We’re bringing you this Q&A from BUST’s print magazine’s Sex Files, featuring advice from sexlogist Dr. Carol Queen.
As I’ve gotten older, it’s become much easier (and almost unavoidable) to ejaculate when I come. However, it’s also way easier to accidentally pee when I sneeze! Are they related? And does this mean I need to do more Kegels? –Whiz Kid
Yes and yes! You’re experiencing life in a body that has learned a pleasurable response that you are probably pretty good at ensuring by now, having had some practice. You may be experiencing the effects of the G-spot’s proximity to the bladder. The G-spot, or prostata femina if you want to get scientific, is right below the trigone, the roughly triangular bottom of the bladder where the urethra emerges to carry urine out of the body. The G-spot itself consists of glandular tissue wrapped around the urethra right underneath the bladder.
The second factor could be weakened pubococcygeus (PC) muscles. These surround the area and the entire pelvic floor, and they can be weakened by aging, childbirth, or other factors, thus resulting in urine leakage.
Enter Kegel exercises, which are designed to strengthen your muscles and put a stop to those pesky pee leaks. (A stronger pelvic floor can also add to your orgasmic pleasure.) Find your PC muscles by stopping a stream of urine in mid-flow. Once you fully empty your bladder, practice tightening and relaxing rhythmically. My colleague the pelvic floor therapist suggests 30 reps a day for good PC health, although techniques vary. Don’t skip the relaxation part! Overly tight muscles can cause problems.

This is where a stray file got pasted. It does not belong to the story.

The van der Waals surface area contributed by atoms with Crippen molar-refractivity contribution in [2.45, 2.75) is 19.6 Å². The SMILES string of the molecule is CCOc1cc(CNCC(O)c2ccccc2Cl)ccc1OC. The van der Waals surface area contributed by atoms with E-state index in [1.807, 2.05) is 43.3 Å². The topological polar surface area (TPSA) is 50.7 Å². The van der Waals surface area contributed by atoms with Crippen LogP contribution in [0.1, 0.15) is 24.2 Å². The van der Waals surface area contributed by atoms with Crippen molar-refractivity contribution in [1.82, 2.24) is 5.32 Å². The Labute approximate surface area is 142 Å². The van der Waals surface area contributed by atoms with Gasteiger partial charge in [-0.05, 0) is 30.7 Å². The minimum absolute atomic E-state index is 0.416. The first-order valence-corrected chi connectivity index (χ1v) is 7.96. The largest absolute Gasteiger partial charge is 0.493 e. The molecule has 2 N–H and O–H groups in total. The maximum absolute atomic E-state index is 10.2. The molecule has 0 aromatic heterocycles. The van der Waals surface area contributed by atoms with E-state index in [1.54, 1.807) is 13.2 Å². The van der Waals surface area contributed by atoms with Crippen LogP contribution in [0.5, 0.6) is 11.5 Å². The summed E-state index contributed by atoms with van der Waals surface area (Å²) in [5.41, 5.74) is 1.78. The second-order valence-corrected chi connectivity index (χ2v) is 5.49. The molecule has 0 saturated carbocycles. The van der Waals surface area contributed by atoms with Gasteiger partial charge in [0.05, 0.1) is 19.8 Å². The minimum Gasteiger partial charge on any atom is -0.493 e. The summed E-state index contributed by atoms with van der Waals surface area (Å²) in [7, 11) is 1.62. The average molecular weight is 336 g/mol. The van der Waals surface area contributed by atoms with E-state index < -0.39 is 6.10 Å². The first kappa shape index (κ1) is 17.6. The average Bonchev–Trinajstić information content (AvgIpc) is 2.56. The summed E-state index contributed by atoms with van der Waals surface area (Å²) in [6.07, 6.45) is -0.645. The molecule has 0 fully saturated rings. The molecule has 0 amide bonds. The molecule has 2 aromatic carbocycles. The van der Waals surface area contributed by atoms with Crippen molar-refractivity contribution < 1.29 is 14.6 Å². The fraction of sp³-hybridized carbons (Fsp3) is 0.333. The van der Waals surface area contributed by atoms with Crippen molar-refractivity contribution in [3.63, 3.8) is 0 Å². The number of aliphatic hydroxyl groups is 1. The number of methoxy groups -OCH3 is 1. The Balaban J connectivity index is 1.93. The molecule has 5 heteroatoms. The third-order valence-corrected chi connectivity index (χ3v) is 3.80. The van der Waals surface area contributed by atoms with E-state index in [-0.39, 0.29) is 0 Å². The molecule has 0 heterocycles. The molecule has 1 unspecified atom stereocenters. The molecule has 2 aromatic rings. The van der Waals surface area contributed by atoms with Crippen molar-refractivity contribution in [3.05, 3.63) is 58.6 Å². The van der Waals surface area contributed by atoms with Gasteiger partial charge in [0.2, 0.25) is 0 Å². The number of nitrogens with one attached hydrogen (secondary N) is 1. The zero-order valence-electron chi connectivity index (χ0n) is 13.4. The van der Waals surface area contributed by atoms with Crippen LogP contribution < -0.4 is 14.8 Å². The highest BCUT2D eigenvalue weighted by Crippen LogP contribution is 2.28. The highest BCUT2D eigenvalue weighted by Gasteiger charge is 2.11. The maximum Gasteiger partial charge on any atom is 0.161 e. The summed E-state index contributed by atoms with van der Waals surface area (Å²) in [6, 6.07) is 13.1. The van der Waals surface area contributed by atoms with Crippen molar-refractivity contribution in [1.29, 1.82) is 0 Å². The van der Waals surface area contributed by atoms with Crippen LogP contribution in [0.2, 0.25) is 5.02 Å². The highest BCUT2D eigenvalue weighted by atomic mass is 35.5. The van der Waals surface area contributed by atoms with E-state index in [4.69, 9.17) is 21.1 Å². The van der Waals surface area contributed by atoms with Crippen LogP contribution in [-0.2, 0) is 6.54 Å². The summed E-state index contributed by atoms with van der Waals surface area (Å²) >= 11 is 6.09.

You can also use vaginal balls to strengthen these muscles, or get high tech with a smart Kegel exerciser that lets you track your progress using an app. (BUST reviewed the Elvie, available at Elvie.com, in the February/March 2016 issue.) You can do reps without something in the vagina, but many people like the sensation and also find the exercises easier to do with a resistive device.
The PC muscles aren’t the only things involved in keeping your panties dry. The urinary sphincter may become weak, too; it happens to many women in the course of pregnancy and childbirth. Conditions that make you cough a lot exacerbate this, and alcohol may irritate the sphincter and make this more likely.
If getting busy with Kegels doesn’t completely resolve your urinary stress incontinence, you may wish to see a doctor. Be forewarned that some docs have learned literally zip about the G-spot and may describe your ability to ejaculate as a form of urinary stress incontinence, too! Ideally, see a doctor who can look at your situation with some nuance. You could also just invest in some newfangled pee-proof underwear—Icon (IconUndies.com) seems to be the hippest brand.
Carol Queen’s latest book (written with Shar Rednour) is The Sex & Pleasure Book: Good Vibrations Guide to Great Sex for Everyone.
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This article originally appeared in the October/November 2018 print edition of BUST Magazine. Subscribe today!
Top photo: Tina Franklin/Flickr Creative Commons
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